Despite an impending lockout over owners wanting a bigger cut of the money pie, they were dishing out some hefty contracts throughout the league. The talented – but oft-injured – Kari Lehtonen signed a 5 year, $29.5 million contract. Shane Doan stayed with the only organization he knows for 4 years, $21.2 million. The Boston Bruins retained the services of rising star, Tyler Seguin, to the tune of 6 years, $34.5 million. Bruins GM Peter Chiarelli has been busy locking up the core of the team, but one extension in particular resonated with me:
To assess the worth of a player with a $6 million cap hit, the first instinct is to see how many goals and points he’s scored. But a player’s stats only tell part of the story. It’s not Lucic’s 26 goals and 61 points alone that earned him his payday. (Although, they certainly were a factor.)
Sure, you can check his career stats page and see that he had 135 PIM last year – but it doesn’t tell you how many of those were earned concussing Ryan Miller, deflating the Buffalo Sabres with one mighty collision. Stat trackers don’t record how many cheap shots were prevented or avenged while he’s on the ice, stepping up for his teammates.
They don’t see the intangibles.
When the Philadelphia Flyers signed Scott Hartnell to a 6 year, $28.5 million contract extension, it was widely considered that he took less than he could have made on the open market. After seeing the salary that Lucic will be taking home over the next 3 years, I’d say that’s an understatement.
Though not near as physically intimidating, Hartnell is similar to Lucic in that he willingly throws his body around and provides his own unique set of intangibles. Instead of intimidating opposing players, Hartnell provokes them to throw punches at him. And standing at 6’2″, 210 lbs, he’s not afraid to drop the gloves and throw them right back.
However, “Hartsy” is more than just a nuisance to his opponents. He makes his mark in the game’s high traffic areas, jostling along the boards and around the crease. You’ll never catch him coasting on a shift, whether they’re down by one goal or five. That sort of drive and professionalism doesn’t go unnoticed by the coaching staff or the rookies in the line-up that look for him to lead by example on the ice.
Hartnell posted career highs in 2012, scoring 37 goals and 67 points, including 16 with the man-advantage. During powerplays, Hartnell would often slide away from the crease towards the face-off dot, where he’d bang home one-timers delivered to him from Giroux on the half-boards.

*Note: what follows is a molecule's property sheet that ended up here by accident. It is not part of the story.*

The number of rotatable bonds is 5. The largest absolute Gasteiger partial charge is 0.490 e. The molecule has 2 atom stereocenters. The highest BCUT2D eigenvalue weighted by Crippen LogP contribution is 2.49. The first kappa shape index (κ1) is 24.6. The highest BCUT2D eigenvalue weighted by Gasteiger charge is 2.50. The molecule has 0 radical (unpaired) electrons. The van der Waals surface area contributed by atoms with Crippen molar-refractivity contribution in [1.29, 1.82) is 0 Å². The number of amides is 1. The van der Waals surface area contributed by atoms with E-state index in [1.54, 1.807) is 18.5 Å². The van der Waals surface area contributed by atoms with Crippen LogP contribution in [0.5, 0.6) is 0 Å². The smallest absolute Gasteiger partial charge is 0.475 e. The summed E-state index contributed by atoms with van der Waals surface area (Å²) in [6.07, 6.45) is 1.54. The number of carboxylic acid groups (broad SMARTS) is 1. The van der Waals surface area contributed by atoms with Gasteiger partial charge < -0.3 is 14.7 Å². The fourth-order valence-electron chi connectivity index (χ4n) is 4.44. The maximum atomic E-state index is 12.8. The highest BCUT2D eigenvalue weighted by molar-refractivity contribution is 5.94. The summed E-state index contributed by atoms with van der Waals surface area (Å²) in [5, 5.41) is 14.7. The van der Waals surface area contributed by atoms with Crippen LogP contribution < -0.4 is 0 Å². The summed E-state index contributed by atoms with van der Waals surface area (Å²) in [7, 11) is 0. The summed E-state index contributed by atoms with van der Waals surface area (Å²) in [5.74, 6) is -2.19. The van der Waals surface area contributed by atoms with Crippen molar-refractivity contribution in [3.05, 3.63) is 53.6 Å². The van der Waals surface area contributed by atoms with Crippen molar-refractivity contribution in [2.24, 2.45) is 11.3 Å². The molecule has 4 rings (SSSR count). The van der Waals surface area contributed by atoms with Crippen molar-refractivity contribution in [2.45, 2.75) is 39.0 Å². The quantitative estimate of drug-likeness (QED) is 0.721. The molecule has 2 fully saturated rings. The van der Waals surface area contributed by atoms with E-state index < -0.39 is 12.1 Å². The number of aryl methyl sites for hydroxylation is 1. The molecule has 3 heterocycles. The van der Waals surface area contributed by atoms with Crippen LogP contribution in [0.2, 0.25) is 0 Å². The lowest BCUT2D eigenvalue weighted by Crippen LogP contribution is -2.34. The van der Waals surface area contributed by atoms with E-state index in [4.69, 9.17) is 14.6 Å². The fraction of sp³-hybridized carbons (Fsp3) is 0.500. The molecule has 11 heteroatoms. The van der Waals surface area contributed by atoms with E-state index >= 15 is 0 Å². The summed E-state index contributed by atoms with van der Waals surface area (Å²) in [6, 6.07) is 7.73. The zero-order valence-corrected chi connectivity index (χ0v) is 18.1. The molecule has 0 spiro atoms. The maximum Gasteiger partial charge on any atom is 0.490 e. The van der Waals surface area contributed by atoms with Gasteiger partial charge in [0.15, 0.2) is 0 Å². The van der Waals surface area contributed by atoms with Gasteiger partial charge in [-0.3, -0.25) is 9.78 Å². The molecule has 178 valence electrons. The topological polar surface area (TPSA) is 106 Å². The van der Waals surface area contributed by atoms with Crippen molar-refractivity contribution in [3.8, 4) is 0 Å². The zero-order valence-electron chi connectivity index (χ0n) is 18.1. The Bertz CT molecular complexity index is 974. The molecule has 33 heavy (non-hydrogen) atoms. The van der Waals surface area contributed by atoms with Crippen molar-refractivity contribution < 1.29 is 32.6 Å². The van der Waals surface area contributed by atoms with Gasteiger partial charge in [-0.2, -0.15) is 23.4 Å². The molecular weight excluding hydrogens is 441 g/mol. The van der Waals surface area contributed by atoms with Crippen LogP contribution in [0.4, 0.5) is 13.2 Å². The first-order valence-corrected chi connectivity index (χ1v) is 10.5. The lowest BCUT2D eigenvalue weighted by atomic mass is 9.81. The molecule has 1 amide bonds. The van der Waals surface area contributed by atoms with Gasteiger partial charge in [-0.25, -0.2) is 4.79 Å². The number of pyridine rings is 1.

Fans and experts alike are ready to give ample credit to Giroux and Jagr for Hartnell’s stats, but Hartnell has always been able to put the puck in the net. In his four previous seasons with the Flyers, he averaged 23 goals a season, including 30 in the 08-09 season.
It may be a stretch for him to surpass last seasons numbers, but there’s no reason to doubt that he can’t come close to matching them. The top line will definitely miss Jagr’s deft hands and elite vision, but Jakub Voracek is a decent playmaker in his own right, and possesses a much higher top-end speed and motor. Voracek will be entering his 4th year, and the former 7th overall pick scored 18 goals and 49 points last year compared to Jagr’s 19 and 54, respectively.
Concerns about Hartnell’s play matching the price of his salary towards the end of the extension should be low. Hartnell will turn 37 in the last year of the contract, but there hasn’t been a shortage of high contracts to some of the league’s elder statesmen. The aforementioned Doan just signed his four year contract at the ripe age of 35 – with a cap hit higher than Hartnell’s.
Looking ahead to this year, expect to see more of the same contributions: the unique blend of hits, goals, drives to the net resulting in 2 minutes for goaltender interference, and the beautiful sight of Hartsy antagonizing other teams and their fans to endless frustration.
Six more years of this? Worth. Every. Dollar.
Growing up in Levittown, PA, Matthew learned to love the Philadelphia Flyers and NHL hockey at a young age. He now writes his analysis of all things hockey for The Hockey Writers.